We wake, lake water locked
in our ears even still,
to the neighbor washing his Buick.
Maybe spray on chrome is music
to charm the loneliness of sixty-five.
Maybe he’s mad at his wife, or she
is mad at him. Maybe they, too,
have discovered love grows old
and cleaning the car at two a.m.
is salve on that eruption. Or maybe
it’s to ward off the thieves
that have hit the house across the street
three times already this month. It’s August
and the year has wrung out of us
most of our appetites. Appetite—
that unexpected fuel
whose consuming will dream us now till morning.
Through the window I watch the neighbor
give his own shapes to darkness,
to the metal talisman glinting in floodlight.
Maybe he’s thinking of days when people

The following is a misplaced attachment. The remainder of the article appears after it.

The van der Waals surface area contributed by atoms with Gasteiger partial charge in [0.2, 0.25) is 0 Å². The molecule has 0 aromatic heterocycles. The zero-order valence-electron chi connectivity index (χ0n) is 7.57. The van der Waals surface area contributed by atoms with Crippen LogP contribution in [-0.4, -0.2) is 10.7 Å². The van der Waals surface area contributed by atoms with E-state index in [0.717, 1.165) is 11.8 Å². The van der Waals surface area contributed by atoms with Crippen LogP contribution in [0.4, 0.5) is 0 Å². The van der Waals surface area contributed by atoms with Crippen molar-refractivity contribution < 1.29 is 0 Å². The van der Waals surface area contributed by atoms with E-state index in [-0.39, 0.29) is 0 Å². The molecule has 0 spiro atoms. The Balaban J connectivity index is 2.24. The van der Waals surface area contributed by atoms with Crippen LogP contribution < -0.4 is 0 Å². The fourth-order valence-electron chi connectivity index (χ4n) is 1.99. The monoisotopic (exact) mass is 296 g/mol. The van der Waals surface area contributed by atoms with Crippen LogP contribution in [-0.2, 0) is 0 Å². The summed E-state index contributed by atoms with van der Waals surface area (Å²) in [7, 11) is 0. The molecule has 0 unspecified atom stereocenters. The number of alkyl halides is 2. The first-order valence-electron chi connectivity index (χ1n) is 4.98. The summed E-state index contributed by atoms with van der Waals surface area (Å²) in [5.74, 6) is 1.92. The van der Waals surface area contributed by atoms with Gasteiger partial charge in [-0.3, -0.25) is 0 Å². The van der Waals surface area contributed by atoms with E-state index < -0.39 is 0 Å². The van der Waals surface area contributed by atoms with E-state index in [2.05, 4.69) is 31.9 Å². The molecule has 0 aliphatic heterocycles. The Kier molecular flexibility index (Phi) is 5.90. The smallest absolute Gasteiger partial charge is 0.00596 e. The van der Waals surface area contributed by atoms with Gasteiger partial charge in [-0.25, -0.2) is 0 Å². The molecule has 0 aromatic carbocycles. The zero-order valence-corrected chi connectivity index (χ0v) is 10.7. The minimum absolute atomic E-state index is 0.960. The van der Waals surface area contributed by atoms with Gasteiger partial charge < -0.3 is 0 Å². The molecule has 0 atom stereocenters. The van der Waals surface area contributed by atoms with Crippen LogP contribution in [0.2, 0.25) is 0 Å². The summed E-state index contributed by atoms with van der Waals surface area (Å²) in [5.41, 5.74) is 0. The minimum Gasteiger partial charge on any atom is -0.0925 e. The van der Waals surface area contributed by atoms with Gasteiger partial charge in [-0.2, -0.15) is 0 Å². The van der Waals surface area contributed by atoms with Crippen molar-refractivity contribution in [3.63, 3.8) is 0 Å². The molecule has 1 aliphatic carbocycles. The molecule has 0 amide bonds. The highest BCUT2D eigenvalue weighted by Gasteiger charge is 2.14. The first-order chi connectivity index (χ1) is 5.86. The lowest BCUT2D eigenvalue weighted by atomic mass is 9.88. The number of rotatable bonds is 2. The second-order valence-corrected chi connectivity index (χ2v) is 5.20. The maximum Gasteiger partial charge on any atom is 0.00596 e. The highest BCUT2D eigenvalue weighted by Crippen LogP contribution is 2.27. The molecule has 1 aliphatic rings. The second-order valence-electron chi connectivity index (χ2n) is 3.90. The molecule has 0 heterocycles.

cared for cars, when twelve miles a gallon
was good enough, when we sat in cars
like the mind in its skull, the soul in its body.
My daughters sleep in the next room,
and washed in the careful light before morning.
The same water pooled in our ears
beads on the fender. He turns off the hose
and rubs his eyes as though he has been crying.
What is a car but a way to get
from one place to another,
an engine that’s always hungry
even if it’s just to cover
the road from dark,
whether at seventy miles an hour
or stationed on the blocks,
the way I go tonight—leaning my way
through all the curves of this summer,
never looking back, looking back.